Celtic Goddess of War: 8 Ways to Work With The Morrigan
The Phantom Queen on the battlefield. The crow that soars above the wreckage and ruin. The seeress, the warrior, the protector. The Celtic Goddess of War, The Morrigan, has become a popular pagan deity again in modern times. And with good reason. She is both light and dark. Life and death. War and love. Here you’ll find 8 unique ways to work with The Morrigan.
Who is The Morrigan?
The Morrigan is the Celtic Goddess of war, shapeshifting, death, crows, motherhood, sex, birth, shadows, destruction and love. How can the goddess of war also be a goddess of motherhood and love? Celtic women often fought alongside their husbands in battle and were considered fierce protectors of their land and family. Henceforth, it’s no surprise a war goddess is also a goddess of mothers and love. Sacred polarity plays into this Goddess’ unique characteristics.
The Morrigan in Irish Myth
The Morrigan is featured in one of Ireland’s oldest mythic tales: The Ulster Cycle. She has an interesting relationship with the hero of the story Cu Chulainn. The hero Cu Chulainn denies her advances then suffers her attacks. But in the end, he learns a lesson from her attacks and dies in dignity with The Morrigan escorting him to the other side. She appears in other tales, a crow that flies above the battlefields, waiting for the carnage. She’s an omen of impending death and is also seen as one of Ireland’s Washers at the Ford (see our article on the Bean-sidhe or banshee).
The Morrigan’s Characteristics
The Morrigan may be a triple goddess or may be three goddesses noted together. The three names associated with The Morrigan are Badb, Macha and Nemain. In Modern Wicca, she’s sometimes depicted as The Triple Goddess in Maiden, Mother and Crone form. The Celtic Goddess of War is mysterious and dangerous, and chooses who she aids carefully. With shapeshifting and prophetic abilities, The Morrigan is a modern beloved goddess of magic and witchcraft. And just like any powerful seeress, she has a mischievous nature.
8 Ways to Work With The Morrigan, Celtic Goddess of War
If The Morrigan is calling to you, you should be prepared for a long, harrowing journey. One that will break down your old ways of life but then lift you up as high as the heavens. The Morrigan brings destruction, but from the ruin comes creation – a new life. Here are 8 ways to work with The Morrigan.
1. Study The Morrigan
The first thing I always recommend to get to know a deity is to study them. Research all of the stories The Morrigan is a character in and read them. Study her characteristics and lessons in each. Keep pages in your grimoire dedicated specifically to the Celtic Goddess of War. Take notes on your thoughts and experiences.
2. Altar Space for the Phantom Queen
Set up an altar space for The Morrigan. Include items that reflect her Irish Celtic heritage. A statue or drawing of The Morrigan as a representation of her. Red and black candles and altar cloth. Decorative crows and deer. A cup or bowl of water. Etc.
3. Shapeshifting Rituals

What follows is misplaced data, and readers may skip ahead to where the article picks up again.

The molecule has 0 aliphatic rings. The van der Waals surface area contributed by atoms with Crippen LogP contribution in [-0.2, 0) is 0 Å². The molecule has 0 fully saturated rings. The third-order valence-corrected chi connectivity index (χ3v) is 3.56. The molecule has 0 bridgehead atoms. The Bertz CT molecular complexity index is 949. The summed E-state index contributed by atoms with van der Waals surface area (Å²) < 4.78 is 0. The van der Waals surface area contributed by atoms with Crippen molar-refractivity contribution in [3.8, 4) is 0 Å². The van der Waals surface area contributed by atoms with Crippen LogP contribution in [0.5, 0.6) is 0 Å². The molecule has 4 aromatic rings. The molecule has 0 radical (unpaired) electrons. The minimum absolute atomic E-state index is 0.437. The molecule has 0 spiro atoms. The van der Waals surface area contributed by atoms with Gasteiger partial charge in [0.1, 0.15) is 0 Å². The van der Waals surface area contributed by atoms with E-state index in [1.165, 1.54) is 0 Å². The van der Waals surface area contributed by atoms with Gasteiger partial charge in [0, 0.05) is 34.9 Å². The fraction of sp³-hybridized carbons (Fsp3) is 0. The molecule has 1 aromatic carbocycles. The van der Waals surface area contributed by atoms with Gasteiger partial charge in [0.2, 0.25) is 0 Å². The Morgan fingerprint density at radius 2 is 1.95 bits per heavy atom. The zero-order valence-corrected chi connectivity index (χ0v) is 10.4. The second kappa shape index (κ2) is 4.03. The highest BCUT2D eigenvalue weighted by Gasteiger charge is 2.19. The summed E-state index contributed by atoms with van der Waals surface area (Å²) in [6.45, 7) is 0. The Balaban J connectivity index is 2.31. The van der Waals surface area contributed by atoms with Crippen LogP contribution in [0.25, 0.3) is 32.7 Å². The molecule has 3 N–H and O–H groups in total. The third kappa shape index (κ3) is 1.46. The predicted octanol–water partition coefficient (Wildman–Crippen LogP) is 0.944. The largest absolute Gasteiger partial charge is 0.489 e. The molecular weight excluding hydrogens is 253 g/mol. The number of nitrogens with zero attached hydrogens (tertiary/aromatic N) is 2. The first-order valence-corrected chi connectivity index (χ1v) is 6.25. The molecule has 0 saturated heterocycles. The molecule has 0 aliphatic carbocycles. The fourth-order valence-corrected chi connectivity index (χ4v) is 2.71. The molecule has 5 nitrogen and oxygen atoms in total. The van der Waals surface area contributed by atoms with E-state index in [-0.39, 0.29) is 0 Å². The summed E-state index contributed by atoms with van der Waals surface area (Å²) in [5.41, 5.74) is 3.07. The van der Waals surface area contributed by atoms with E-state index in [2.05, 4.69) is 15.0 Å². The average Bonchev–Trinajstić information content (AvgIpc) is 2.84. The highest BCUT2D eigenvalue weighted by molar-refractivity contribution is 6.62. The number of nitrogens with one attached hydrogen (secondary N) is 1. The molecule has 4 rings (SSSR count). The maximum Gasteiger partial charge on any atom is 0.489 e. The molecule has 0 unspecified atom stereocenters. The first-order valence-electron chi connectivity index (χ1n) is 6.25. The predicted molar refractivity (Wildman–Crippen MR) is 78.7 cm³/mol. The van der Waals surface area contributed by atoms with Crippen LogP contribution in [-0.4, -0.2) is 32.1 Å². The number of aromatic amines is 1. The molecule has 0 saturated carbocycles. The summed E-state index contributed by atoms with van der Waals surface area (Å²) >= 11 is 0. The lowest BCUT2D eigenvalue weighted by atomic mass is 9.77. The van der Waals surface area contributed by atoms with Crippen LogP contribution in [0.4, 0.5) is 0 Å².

If you’ve never attempted a shapeshifting ritual, now is the time. Shifting is one of The Morrigan’s many abilities, one which she does often for various reasons. To honor her and deeply connect with her, try a few shapeshifting meditations or shamanic drumming rituals. Some people are naturally gifted at shifting, while others need practice. Enjoy the journey.
4. Crow Magic
The Morrigan is intricately linked to the Crow. It is one of her sacred animals. She shifts into the crow and is almost always depicted with crow familiars around her. Make friends with the crows in your local area. Feed them if you’d like. Invite them to your yard or garden. Study their behaviors and call on the crow spirit in magic and ritual.
5. Shadow Work
If there’s one thing I’ve learned about goddesses who embody sacred polarity, it’s this: through destruction comes new life. Shadow work, in which one dives deep into emotional wounds and trauma, etc., is more powerful with the help of The Celtic Goddess of War. She will guide you into the deepest, darkest chasms of yourself, then lift you up on her wings. Shadow work is scary and painful, but it’s necessary for healing and soul retrieval. All things The Morrigan knows well.
6. Sex Magic
The Morrigan is also a goddess of sacred sex. She stands over a river on Samhain Eve and engages in the sacred rite: ritual sex with the All-Father, The Dagda. If you so choose, try sex magic in honor of The Morrigan and her sacrifice for rebirth and creation.
7. Sacred Offerings for the Celtic Goddess of War
On The Morrigan’s altar, leave offerings for her on a regular basis. Offerings to deities show appreciation and also feed them with energy they may need to aid you in your intentions. The Morrigan’s offerings could include: mead, red wine, storm water, crow feathers, a knife or boline, red foods, traditional Irish foods, milk, honey, artwork and poetry.
8. Invoke Her
Call on The Morrigan during ritual. You’ll feel her presence. If you develop a relationship with The Morrigan, she will be there for you when you need her. Call on her in times of need, when you need her to go to battle for you. Call on her when you need healing, protection, and love. She is a protector of women, children, and animals.